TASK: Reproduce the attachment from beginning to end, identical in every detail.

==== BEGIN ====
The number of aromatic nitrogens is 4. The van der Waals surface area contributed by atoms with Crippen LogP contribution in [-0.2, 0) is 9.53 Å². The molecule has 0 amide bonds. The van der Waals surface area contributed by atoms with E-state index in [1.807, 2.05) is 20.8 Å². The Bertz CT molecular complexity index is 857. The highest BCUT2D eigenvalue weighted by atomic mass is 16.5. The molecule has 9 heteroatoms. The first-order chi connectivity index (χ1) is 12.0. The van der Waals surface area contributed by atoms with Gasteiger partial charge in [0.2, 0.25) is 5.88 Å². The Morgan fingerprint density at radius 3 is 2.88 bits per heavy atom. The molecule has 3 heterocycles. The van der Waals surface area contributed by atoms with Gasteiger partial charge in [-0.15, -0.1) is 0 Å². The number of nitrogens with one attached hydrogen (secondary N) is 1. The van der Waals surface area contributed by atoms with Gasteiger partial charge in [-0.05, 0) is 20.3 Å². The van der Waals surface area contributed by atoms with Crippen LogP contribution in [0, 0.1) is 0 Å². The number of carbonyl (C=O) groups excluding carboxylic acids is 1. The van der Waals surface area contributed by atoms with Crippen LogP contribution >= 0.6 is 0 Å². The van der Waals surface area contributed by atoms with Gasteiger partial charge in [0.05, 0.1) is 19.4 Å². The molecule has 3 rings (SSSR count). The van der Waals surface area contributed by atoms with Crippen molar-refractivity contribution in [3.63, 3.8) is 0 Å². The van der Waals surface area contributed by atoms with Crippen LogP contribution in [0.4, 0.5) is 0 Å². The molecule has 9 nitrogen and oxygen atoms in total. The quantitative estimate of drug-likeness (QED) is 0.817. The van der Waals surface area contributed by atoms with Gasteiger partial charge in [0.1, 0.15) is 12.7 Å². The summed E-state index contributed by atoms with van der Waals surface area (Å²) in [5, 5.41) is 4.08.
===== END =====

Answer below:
The number of aromatic nitrogens is 4. The van der Waals surface area contributed by atoms with Crippen LogP contribution in [-0.2, 0) is 9.53 Å². The molecule has 0 amide bonds. The van der Waals surface area contributed by atoms with E-state index in [1.807, 2.05) is 20.8 Å². The Bertz CT molecular complexity index is 857. The highest BCUT2D eigenvalue weighted by atomic mass is 16.5. The molecule has 9 heteroatoms. The first-order chi connectivity index (χ1) is 12.0. The van der Waals surface area contributed by atoms with Gasteiger partial charge in [0.2, 0.25) is 5.88 Å². The Morgan fingerprint density at radius 3 is 2.88 bits per heavy atom. The molecule has 3 heterocycles. The van der Waals surface area contributed by atoms with Gasteiger partial charge in [-0.15, -0.1) is 0 Å². The number of nitrogens with one attached hydrogen (secondary N) is 1. The van der Waals surface area contributed by atoms with Gasteiger partial charge in [-0.05, 0) is 20.3 Å². The van der Waals surface area contributed by atoms with Crippen LogP contribution in [0, 0.1) is 0 Å². The number of carbonyl (C=O) groups excluding carboxylic acids is 1. The van der Waals surface area contributed by atoms with Crippen LogP contribution >= 0.6 is 0 Å². The van der Waals surface area contributed by atoms with Gasteiger partial charge in [0.05, 0.1) is 19.4 Å². The molecule has 3 rings (SSSR count). The van der Waals surface area contributed by atoms with Crippen molar-refractivity contribution in [3.63, 3.8) is 0 Å². The van der Waals surface area contributed by atoms with Crippen LogP contribution in [0.4, 0.5) is 0 Å². The molecule has 9 nitrogen and oxygen atoms in total. The quantitative estimate of drug-likeness (QED) is 0.817. The van der Waals surface area contributed by atoms with Gasteiger partial charge in [0.1, 0.15) is 12.7 Å². The summed E-state index contributed by atoms with van der Waals surface area (Å²) in [5, 5.41) is 4.08.